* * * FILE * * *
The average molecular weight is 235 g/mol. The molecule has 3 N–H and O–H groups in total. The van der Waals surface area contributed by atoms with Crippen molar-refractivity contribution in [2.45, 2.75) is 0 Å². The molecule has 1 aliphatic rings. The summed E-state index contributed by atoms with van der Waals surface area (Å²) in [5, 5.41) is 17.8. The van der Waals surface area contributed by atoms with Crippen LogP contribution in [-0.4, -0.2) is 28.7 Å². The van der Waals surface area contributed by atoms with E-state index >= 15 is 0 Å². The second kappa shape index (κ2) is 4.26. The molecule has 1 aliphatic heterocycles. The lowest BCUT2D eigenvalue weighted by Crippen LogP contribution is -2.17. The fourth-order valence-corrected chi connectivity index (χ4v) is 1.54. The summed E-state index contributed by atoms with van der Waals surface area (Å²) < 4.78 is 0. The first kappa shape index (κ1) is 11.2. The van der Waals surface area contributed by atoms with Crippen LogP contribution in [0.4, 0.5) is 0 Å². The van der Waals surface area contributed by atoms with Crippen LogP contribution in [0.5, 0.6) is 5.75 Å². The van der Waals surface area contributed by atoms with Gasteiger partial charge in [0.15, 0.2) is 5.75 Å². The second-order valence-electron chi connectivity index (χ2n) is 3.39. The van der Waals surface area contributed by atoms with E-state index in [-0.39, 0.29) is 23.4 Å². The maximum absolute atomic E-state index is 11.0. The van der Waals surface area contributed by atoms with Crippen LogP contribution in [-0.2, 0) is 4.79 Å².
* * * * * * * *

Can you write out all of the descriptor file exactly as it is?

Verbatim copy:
The average molecular weight is 235 g/mol. The molecule has 3 N–H and O–H groups in total. The van der Waals surface area contributed by atoms with Crippen molar-refractivity contribution in [2.45, 2.75) is 0 Å². The molecule has 1 aliphatic rings. The summed E-state index contributed by atoms with van der Waals surface area (Å²) in [5, 5.41) is 17.8. The van der Waals surface area contributed by atoms with Crippen LogP contribution in [-0.4, -0.2) is 28.7 Å². The van der Waals surface area contributed by atoms with E-state index >= 15 is 0 Å². The second kappa shape index (κ2) is 4.26. The molecule has 1 aliphatic heterocycles. The lowest BCUT2D eigenvalue weighted by Crippen LogP contribution is -2.17. The fourth-order valence-corrected chi connectivity index (χ4v) is 1.54. The summed E-state index contributed by atoms with van der Waals surface area (Å²) < 4.78 is 0. The first kappa shape index (κ1) is 11.2. The van der Waals surface area contributed by atoms with Crippen LogP contribution in [0.4, 0.5) is 0 Å². The van der Waals surface area contributed by atoms with Crippen LogP contribution in [0.5, 0.6) is 5.75 Å². The van der Waals surface area contributed by atoms with Gasteiger partial charge in [0.15, 0.2) is 5.75 Å². The second-order valence-electron chi connectivity index (χ2n) is 3.39. The van der Waals surface area contributed by atoms with E-state index in [-0.39, 0.29) is 23.4 Å². The maximum absolute atomic E-state index is 11.0. The van der Waals surface area contributed by atoms with Crippen LogP contribution in [-0.2, 0) is 4.79 Å².